Every few years or so an album appears that takes you by surprise through its sheer audacity of expression – it’s not only that Publicist UK’s debut Forgive Yourself is the album Andrew Eldritch should have released after 1987’s Floodland instead of the disappointingly tame Vision Thing, but that the album sets itself apart and stands on its own through novel synthesis of post punk, metal, and darkwave influence. A demo by the veritable supergroup – vocalist Zachary Lipez (ex-Fleshkills), guitarist David Obuchowski (Goes Cube, Distant Correspondent), bassist Brett Bamberger (Revocation, ex-East of the Wall), and drummer Dave Witte (Municipal Waste, Melt-Banana, Discordance Axis et al) – drew attention from the forward thinking execs at Relapse Records who eventually signed them having a good sense of the band’s potential. Obuchowski’s involvement in Distant Correspondent was inspiration for much of the initial interaction/collaboration between the band members – online collaboration, in particular, has been a growing trend for musicians, allowing them to share ideas often times without even having met. This concept expands the pool of creative input and for Publicist UK specifically, relieved a great deal of the presumed artistic restrictions and expectations – a song’s evolution relied on each member’s touch for its final lasting fingerprint.
Cowards and Levitate The Pentagon ignite with understated melody and erupt with powerfully emotive walls of sound – harmonious guitar passages with Lipez’s monotone, almost spoken word delivery grounding the mix with a certain somber sobriety. Lyrics like “…but like a self-help book at an STD clinic, that ship has sailed…that ship has sailed…” recall the satirical snark popularized by Morrissey during his time with The Smiths and fully realized during his later solo outings – but at the core, the music plays like the next evolution of post punk. Joy Division comparisons are inevitable – Closer’s heavier moments serve as reference points; imagine an alternate world where Ian Curtis lived on to rally a generation of disillusioned, borderline nihilists for a common cause, and Bernard Sumner acquired a few extra distortion pedals for that precision kill…while Publicist UK’s formula may seem deceptively simple, tracks like Blood Relative in its grinding fusion of distortion and melodicism (check the final minute, please) show that restraint and timing are virtues for the seasoned.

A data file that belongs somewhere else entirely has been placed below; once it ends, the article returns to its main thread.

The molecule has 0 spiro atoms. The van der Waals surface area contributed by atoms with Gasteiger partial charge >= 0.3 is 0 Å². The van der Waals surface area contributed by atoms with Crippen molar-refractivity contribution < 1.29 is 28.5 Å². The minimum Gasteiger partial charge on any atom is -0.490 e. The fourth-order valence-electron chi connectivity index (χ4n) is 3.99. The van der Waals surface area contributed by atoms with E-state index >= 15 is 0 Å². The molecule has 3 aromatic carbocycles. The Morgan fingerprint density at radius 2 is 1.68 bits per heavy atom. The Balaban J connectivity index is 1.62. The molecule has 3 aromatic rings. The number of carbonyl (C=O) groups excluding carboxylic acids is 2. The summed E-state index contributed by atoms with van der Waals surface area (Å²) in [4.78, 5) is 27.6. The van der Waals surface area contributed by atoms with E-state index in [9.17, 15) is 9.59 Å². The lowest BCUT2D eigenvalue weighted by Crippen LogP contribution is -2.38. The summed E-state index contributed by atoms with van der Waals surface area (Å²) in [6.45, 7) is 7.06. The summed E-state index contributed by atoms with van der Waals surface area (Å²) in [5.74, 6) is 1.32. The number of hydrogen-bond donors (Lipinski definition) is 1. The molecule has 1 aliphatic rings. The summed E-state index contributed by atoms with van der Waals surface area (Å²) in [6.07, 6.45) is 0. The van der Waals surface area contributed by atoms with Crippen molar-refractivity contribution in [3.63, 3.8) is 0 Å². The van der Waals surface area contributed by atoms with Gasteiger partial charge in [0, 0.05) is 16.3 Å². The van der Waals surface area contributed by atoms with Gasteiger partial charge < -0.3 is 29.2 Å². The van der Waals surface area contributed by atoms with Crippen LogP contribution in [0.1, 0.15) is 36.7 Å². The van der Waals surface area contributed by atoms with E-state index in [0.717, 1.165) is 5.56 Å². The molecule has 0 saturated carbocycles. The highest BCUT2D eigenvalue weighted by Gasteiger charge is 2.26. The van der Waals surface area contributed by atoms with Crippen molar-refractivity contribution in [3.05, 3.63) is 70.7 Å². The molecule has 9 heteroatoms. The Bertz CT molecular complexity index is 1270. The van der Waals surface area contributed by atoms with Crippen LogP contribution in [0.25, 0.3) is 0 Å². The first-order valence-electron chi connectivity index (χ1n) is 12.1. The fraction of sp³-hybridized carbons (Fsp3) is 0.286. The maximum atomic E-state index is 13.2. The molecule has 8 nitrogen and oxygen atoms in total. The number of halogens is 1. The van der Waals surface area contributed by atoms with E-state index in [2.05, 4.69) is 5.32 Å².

Canary skips with a jazzy time signature, again founded on unassuming core melodies whose intrinsic momentum almost naturally graduates to the perfect climax – most tracks rely on the art of great musical storytelling; the instruments interact seamlessly, each character defining themselves through singular traits. You never quite know where the song is going, but the plot hooks you and tears a delicious hole in your mouth at the peak. And while some of the material veers just a little too close to the predictable 80s gothic rock template (i.e. Telegraphing), the group still yields a fresh perspective on the genre. This debut may not be on everyone’s end of year best list, but it certainly serves as one hell of a compelling listen and gets my vote. Well played Relapse, well played.
Scribed by: Jeremy Moore